You can go higher by pushing yourself up on the upslope or popping off the lip. Nobody is disputing that. In a halfpipe you can do this over and over to build momentum because the curve of the wall converts the vertical movement to horizontal movement when you come back down the wall.
You cannot gain speed horizontally on an up-transition by only doing this. Swinging your arms from front to back in the direction of travel would give you a boost, but you'll lose the speed when you swing them forward again. On a series of large jumps you can add vertical momentum to a point and recover it, but eventually it will make you miss the landing. On small bumps (like the size of ski moguls) you're limited in when you can do this because there is very little margin in terms of good landing points. Either you have to not jump at all (by absorbing the uphill more as you go faster), or you jump far enough to skip an entire bump. So it's very hard to gradually build speed using that technique.
I tell you what. Since it is apparently so easy to do this, I'll PayPal $50 to the first person to post a video showing someone gaining horizontal speed on an up-transition like this one:
solely by 'pumping' (ie, flexing or extending to reduce/increase pressure, like a skater in a halfpipe) on their conveyance while going totally straight. It can be a skateboard, inline skates, bike, unicycle, skate skis, whatever. The transition can be curved if you think that's necessary or helpful, as long as it's 'uphill' the whole way.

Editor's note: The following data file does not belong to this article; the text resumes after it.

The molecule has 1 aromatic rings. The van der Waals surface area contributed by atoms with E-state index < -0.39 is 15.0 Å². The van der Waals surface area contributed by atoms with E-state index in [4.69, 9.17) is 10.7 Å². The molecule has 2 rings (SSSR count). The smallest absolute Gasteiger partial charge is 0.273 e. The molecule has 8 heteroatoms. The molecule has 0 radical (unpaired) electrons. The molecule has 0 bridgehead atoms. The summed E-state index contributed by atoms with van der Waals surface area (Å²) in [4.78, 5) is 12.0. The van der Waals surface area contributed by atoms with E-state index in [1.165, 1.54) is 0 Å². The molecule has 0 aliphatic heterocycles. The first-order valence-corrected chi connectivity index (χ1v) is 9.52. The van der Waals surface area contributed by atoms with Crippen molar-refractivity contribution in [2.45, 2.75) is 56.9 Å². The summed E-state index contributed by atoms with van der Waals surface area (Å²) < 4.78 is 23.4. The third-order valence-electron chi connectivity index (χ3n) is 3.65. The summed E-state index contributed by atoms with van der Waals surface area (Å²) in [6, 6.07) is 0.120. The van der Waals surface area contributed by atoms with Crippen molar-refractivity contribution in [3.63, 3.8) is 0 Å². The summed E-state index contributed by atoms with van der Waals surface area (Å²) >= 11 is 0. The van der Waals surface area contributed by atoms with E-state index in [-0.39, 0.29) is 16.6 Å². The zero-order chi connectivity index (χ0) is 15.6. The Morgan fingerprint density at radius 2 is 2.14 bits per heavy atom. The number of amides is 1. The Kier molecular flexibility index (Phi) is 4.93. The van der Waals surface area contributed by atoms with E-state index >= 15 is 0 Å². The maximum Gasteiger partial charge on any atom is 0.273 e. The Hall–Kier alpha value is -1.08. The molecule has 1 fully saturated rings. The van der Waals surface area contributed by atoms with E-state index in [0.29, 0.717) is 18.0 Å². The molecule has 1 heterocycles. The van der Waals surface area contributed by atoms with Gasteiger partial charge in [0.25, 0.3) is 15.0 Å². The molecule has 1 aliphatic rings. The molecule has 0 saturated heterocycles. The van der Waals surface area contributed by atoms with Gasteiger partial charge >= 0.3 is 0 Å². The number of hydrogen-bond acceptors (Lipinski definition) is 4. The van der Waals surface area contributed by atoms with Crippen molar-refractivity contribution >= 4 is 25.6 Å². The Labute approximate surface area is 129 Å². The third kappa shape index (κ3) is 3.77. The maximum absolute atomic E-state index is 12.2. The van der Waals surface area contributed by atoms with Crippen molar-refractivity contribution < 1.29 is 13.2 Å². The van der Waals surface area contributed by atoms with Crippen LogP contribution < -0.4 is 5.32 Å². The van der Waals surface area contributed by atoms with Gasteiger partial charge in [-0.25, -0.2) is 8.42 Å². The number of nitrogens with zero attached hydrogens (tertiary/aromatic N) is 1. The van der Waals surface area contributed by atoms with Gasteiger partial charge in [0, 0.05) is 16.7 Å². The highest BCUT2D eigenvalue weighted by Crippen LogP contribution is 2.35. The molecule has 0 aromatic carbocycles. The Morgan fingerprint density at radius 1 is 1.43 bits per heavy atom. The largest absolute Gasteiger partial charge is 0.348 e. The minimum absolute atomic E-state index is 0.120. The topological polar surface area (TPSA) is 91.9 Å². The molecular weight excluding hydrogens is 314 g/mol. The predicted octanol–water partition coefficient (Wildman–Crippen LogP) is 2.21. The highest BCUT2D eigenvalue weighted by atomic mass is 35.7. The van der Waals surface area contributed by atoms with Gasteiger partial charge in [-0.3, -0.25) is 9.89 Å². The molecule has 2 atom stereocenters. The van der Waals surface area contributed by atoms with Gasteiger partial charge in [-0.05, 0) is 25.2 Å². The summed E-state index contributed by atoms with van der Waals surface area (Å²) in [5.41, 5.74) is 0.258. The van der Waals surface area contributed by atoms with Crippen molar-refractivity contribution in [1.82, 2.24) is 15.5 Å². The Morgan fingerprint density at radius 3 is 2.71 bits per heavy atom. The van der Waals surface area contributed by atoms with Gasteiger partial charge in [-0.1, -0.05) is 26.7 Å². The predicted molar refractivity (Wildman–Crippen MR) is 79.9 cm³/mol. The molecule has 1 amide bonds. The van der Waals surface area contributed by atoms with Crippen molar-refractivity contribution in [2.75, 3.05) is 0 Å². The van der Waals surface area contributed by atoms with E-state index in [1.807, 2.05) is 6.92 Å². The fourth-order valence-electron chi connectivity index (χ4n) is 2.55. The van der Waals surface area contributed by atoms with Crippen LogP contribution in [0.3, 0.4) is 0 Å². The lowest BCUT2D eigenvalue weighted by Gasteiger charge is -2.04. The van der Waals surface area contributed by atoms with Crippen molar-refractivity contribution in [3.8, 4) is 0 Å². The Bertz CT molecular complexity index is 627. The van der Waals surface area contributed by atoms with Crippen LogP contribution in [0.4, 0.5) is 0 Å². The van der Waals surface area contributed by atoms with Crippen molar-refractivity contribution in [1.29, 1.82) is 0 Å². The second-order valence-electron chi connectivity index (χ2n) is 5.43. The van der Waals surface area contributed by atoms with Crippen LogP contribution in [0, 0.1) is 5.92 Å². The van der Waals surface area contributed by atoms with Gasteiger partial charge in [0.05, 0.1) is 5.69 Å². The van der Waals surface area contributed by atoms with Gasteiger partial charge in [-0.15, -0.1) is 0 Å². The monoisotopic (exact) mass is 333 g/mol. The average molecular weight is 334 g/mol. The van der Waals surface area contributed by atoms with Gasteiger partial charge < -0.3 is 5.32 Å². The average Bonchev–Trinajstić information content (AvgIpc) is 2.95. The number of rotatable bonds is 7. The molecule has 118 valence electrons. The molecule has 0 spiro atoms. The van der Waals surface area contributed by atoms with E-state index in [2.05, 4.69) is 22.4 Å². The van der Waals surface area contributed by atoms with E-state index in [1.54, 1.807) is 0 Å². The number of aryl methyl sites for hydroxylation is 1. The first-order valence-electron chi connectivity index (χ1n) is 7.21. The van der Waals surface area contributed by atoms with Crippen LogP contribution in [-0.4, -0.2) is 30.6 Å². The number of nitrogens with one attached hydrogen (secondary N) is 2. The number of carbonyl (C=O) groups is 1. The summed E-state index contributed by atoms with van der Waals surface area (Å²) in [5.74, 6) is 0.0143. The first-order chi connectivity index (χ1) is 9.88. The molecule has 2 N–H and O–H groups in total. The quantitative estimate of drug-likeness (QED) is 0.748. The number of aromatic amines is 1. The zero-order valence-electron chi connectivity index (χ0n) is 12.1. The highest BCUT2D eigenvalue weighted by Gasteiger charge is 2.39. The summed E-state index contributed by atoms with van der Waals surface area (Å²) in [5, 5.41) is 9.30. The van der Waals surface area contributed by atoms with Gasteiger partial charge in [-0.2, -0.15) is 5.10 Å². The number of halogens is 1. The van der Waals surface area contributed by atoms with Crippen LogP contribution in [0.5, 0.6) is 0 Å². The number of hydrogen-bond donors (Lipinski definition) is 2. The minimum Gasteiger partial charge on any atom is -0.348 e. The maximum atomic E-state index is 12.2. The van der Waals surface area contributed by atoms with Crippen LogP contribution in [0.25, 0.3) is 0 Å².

The goal is to be going faster (to the right in this diagram) at point 3 than at point 1. The speed gain needs to be significant (let's say at least 1 m/s) and measurable (so either shoot in profile like that diagram or put chalk/tape marks on the ground at regular intervals that can be seen in the video). It would be preferable if you did it twice in opposing directions to show it's not due to the ground being sloped or the wind pushing you or something.
Some rules: No turning, and you have to be square to the ramp (like in that 2D diagram). You must be freely rolling the whole time; no flipping yourself over the front of your bike by jamming the front brakes or anything like that. Jumping is okay as long as you do it just by extending and flexing your legs; you may be able to throw your weight around and bunny-hop a bike to gain a little speed, but that's obviously not what's being discussed here. No swinging body parts backwards; you must be in the same body position at point 3 as you were in point 1.
Easy money the next time you're at the skate or bike park, amirite?
You forgot to disallow sideways pumping (in and out of the plane in which the text is written). Just say'n.